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Chamber Music Society to play Beethoven, Saint-Saëns, Piazzolla

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May 9, 2011 | Leave Comment

Cellist Victoria Ehrlich will be featured when the Chamber Music Society of Sacramento performs May 14 at Congregation Bet Haverim in Davis. Courtesy photo

Details

What: Chamber Music Society of Sacramento

When: 7:30 p.m. Saturday

Where: Congregation Bet Haverim, 1715 Anderson Road

Tickets: $28 general, $22 seniors, $12 children or students with ID

Info: (916) 443-2908 or http://www.cmssacto.org

The Chamber Music Society of Sacramento wraps up its season at 7:30 p.m. Saturday at Congregation Bet Haverim, 1750 Anderson Road in Davis.

On the program will be one of the most famous of the “Late Quartets” by Beethoven, as well as a violin sonata from the late 1800s by Camille Saint-Saëns, and an Argentine tango arranged for cello and piano in the 1980s by “new tango” master Astor Piazzolla.

Piazzolla’s “Le Grand Tango” was written in 1982 and dedicated to the great cellist Mstislav Rostropovich, who eventually recorded the piece. Several stories are connected with the piece: Some scholars claim that Rostropovich didn’t recognize the piece when Piazzolla sent it to him, and stuck the score in a desk for several years, leaving the premiere to Carter Brey, principal cellist with the New York Philharmonic.

Other versions of the story maintain that Rostropovich played the premiere. In either case, “Le Grand Tango” has become a popular piece, which is performed in multiple adaptations, including violin and piano, as well as duo guitars, among others.

Saturday’s performance, however, will feature cellist Victoria Ehrlich, who has been a member of the San Francisco Opera Orchestra since 1984, and pianist Dimitry Cogan, who comes from a Russian background.

Ehrlich has her own theory about how the piece originated: “I think Piazzolla must have gotten together with Rostropovich and asked ‘What can you do?’ ”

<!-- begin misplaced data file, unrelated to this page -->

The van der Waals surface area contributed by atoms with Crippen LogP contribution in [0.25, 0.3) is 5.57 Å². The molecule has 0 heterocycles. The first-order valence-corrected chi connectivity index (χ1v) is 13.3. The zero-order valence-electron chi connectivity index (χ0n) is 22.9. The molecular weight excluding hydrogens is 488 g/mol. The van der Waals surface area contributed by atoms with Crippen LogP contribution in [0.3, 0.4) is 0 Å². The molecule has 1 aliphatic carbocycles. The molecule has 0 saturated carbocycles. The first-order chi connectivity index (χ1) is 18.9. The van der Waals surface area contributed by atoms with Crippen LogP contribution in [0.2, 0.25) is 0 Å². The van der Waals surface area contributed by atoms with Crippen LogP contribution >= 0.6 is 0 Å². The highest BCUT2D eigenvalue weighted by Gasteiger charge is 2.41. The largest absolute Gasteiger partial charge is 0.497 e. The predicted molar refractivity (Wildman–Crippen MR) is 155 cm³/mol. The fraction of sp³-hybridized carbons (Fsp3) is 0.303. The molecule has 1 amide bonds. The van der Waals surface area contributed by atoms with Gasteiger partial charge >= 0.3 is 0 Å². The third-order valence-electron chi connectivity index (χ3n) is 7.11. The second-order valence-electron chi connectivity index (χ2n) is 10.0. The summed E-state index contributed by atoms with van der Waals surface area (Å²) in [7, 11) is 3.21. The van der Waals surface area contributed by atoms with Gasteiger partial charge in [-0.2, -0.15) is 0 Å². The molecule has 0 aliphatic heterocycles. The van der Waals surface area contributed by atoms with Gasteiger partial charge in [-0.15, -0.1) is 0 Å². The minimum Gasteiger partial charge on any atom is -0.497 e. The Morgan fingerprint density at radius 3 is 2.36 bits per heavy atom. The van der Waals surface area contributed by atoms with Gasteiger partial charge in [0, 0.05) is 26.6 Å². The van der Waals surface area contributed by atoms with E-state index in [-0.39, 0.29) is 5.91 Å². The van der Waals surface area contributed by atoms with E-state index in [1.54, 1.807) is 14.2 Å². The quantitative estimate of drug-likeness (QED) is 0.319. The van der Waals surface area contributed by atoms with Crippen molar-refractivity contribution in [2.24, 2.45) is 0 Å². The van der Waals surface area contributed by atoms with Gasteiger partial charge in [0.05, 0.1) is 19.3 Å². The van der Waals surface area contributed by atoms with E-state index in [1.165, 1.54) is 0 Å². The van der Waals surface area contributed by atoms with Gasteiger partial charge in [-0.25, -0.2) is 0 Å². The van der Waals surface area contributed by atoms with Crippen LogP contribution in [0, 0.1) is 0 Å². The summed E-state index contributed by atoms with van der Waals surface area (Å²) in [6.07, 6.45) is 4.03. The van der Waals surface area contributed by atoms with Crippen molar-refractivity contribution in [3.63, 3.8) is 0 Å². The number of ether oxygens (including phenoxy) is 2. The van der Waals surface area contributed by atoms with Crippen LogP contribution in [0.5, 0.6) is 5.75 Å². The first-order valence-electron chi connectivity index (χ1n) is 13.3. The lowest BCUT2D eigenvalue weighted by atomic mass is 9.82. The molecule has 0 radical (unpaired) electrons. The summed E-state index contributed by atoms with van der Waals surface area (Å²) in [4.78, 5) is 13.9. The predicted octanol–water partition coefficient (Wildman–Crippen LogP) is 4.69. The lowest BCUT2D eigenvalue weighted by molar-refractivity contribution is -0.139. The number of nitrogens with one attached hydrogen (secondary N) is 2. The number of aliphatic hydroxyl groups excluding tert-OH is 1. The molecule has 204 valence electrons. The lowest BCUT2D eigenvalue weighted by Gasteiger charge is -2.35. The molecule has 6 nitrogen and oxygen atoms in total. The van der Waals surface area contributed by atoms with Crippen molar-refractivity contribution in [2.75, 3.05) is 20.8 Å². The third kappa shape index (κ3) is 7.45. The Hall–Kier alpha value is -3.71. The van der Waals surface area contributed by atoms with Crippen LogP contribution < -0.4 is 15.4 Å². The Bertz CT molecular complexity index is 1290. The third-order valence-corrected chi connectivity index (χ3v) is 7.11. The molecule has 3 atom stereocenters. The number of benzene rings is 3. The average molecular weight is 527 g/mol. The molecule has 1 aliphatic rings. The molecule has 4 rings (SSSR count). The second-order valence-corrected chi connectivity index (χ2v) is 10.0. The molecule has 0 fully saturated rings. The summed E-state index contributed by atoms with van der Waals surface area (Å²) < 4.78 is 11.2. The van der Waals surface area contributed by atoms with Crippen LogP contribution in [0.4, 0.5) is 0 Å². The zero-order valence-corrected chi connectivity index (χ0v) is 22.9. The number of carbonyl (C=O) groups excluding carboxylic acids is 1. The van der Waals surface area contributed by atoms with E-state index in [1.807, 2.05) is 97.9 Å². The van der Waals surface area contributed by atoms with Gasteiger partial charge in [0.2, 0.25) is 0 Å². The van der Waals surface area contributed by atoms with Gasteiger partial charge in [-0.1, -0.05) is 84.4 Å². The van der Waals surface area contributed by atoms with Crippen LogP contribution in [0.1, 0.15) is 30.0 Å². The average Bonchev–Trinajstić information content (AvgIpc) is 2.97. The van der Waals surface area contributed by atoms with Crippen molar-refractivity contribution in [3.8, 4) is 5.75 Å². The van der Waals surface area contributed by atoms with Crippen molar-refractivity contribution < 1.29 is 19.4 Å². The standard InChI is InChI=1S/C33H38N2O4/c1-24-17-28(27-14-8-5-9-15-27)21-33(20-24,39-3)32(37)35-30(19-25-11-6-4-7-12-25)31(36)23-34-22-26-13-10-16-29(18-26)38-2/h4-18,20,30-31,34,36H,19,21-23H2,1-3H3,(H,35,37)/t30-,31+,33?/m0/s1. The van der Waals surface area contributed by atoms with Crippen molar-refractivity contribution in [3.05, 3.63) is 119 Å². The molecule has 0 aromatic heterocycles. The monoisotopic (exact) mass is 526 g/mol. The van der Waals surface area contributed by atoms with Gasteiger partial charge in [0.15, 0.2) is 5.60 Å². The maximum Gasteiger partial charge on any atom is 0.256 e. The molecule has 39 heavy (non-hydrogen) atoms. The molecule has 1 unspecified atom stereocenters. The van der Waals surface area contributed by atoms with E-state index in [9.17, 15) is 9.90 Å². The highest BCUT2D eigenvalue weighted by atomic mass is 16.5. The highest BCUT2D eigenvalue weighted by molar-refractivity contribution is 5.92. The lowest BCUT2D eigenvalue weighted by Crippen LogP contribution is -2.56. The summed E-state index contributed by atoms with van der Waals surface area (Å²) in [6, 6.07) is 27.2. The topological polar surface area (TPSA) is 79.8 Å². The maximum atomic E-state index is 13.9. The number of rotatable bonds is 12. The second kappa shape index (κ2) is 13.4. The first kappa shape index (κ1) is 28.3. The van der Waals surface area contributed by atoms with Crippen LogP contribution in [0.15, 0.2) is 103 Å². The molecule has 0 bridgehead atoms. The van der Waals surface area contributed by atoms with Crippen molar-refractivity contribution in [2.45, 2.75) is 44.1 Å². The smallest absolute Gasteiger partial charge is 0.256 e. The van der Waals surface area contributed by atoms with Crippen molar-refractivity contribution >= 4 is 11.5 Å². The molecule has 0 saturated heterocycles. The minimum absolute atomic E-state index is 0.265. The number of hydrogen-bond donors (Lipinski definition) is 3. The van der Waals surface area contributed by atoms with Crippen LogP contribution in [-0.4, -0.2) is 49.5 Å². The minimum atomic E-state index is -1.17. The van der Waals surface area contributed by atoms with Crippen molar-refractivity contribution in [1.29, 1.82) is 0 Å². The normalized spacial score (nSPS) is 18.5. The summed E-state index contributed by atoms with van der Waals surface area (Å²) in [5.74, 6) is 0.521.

The cello, after all, is not a traditional tango instrument.

“And then,” Ehrlich theorized, “perhaps after Rostropovich played for Piazzolla, Piazzolla put all that stuff into the piece. Parts of it are ‘tango-istic,’ other parts are very ‘cello-istic.’ And it’s all very sexy and fun.”

Sharing the program will be the famous Quartet No. 13 in B Flat Major, Op. 130. This is the piece that Beethoven originally wrote with the intricate, lengthy “Grosse Fugue” as the finale. But when Beethoven’s publisher approached the composer and asked him for an alternative ending that was, well, a little shorter, easier to play and a bit more upbeat in mood — and the publisher also sweetened the deal by offering Beethoven an extra sum as well — Beethoven then obliged by providing a briefer and much more cheerful “Adagio as the new ending.

It’s this version that was published, and this is also the version that the Chamber Music Society will perform on Saturday.

Ehrlich remarked that “the beauty of this Beethoven quartet is they way the four parts weave in and out. All of us end up wanting to sound like someone else in the group, which requires lots of discussion about bowing and tone quality and vibrato and things. We have to match each other, rather than sticking out.

“So rehearsing it and performing it become a wonderful exercise in bonding. And it’s the most wonderful quartet. It’s got hymns, joyful exuberance, brutality, even deep sadness. It’s very exciting to play.”

Camille Saint-Saëns was born about seven years after Beethoven’s death — Saint-Saëns also lived until 1921, meaning his life overlapped for three years with the life of Leonard Bernstein, who eventually would become a great conductor.  The piece by Saint-Saëns on the Chamber Music Society’s program is his Violin Sonata No. 1, and that number might lead you to conclude that this sonata is a youthful piece. But it was written in 1885, when the Saint-Saëns was entering his 50s, and at the peak of his powers as a composer.

The sonata has been performed several times in Davis in recent years. It was on Itzhak Perlman’s program, with pianist Rohan De Silva, when they visited the Mondavi Center in January; it was also performed at Mondavi by violinist Joshua Bell and pianist Jeremy Denk in February 2010.

This performance will feature William Barbini, a longtime resident of Davis who has served as concertmaster with several orchestras around the state, and artistic director of the Chamber Music Society, and pianist Dimitry Cogan.

Saturday’s Davis concert by the Chamber Music Society will be repeated at 7:30 p.m. Sunday in the Music Recital Hall at Sacramento State University.

Tickets for either performance will be available at the door: $28 general, $22 for seniors and $12 children or students with ID. For more information, visit http://www.cmssacto.org or call (916) 443-2908.

— Reach Jeff Hudson at jhudson@davisenterprise.net or (530) 747-8055.

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